Well unfortunately it seems a rather tall order to ask a large segment of the population to just fork over more than 500 Euros as a future investment in games to come, effectively buying a ticket for a trip on train they haven’t even designed yet.

        This makes me think of a lot of those classic great ideas that we hear about usually with a line like “This great idea was 30 years ahead of its time. Why did it fail?” and it turns out the cost to use it was about 20 times higher than when it was later successful due to advances in production and technology.

      • ChrisGWaine says:

        Besides the chicken and egg issue with the customer base, there’s also just the time it normally takes to develop substantial games.

      • Don Reba says:

        If only there was a game development studio backing one of the headsets.

    • Sakkura says:

      They’re here already, in limited numbers. Damaged Core, Chronos, Lucky’s Tale, and all the space and racing games.

  4. natendi says:

    I don’t want a Rift, I want room service.

  5. Vermintide says:

    Well it isn’t going to get far unless that price comes down. Which is a shame, because for the first time it looks like a fun, viable way to play games.

    If you’re asking £550 quid for it, that’s as much as a decently powerful gaming PC, a console and a half, alone. So you’re not going to have a big user base to start with, which is going to severely limit the development of decent games. After all, people are only going to develop games for the thing if there’s a big enough market to sell it to.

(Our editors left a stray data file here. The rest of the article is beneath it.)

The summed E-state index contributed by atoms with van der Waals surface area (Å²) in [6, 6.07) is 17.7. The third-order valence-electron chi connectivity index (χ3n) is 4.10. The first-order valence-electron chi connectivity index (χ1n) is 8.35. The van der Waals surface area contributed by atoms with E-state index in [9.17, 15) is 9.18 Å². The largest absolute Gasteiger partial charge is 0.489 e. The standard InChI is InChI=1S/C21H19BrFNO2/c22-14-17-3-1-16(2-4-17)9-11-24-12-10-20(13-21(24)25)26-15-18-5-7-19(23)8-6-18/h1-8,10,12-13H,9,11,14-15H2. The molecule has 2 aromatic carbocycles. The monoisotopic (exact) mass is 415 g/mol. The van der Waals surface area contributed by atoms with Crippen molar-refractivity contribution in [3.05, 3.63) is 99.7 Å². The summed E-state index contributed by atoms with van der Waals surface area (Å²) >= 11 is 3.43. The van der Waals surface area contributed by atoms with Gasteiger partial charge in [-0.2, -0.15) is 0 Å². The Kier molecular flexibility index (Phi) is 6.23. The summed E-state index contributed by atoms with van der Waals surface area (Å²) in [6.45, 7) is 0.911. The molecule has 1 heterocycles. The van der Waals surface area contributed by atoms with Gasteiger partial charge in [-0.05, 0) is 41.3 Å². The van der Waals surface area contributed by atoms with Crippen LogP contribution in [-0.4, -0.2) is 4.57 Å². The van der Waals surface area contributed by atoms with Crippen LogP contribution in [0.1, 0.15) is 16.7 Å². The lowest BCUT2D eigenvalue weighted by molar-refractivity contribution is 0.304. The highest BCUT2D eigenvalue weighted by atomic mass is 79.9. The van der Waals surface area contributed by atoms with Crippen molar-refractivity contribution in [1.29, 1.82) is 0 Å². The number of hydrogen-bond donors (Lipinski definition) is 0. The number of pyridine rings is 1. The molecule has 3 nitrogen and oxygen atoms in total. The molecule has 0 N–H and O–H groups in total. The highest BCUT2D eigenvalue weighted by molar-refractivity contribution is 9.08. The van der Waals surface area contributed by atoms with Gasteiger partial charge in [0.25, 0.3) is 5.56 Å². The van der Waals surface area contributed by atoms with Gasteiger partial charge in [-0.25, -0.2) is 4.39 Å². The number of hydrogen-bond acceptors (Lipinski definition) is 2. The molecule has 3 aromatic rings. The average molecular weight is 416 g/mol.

Looks like it’ll stay as one of those niche product that exist just so Youtubers can awkwardly retrofit support into old horror games and post reaction videos.

    • geldonyetich says:

      It sure won’t catch on with the masses when you have to pay the better part of a month’s rent to get one…

      …but there’s the possibility these might be replacing monitors, in which case you’d be getting something that may last you for quite awhile.

      Admittedly, it’s dicey to try to predict the future. Could be that hololens or full on holographic projectors are the monitors of the future, and what then?

      Personally, I’m not sure where I’d even safely store hardware like this when kids and cats are a household threat.

      • Dritz says: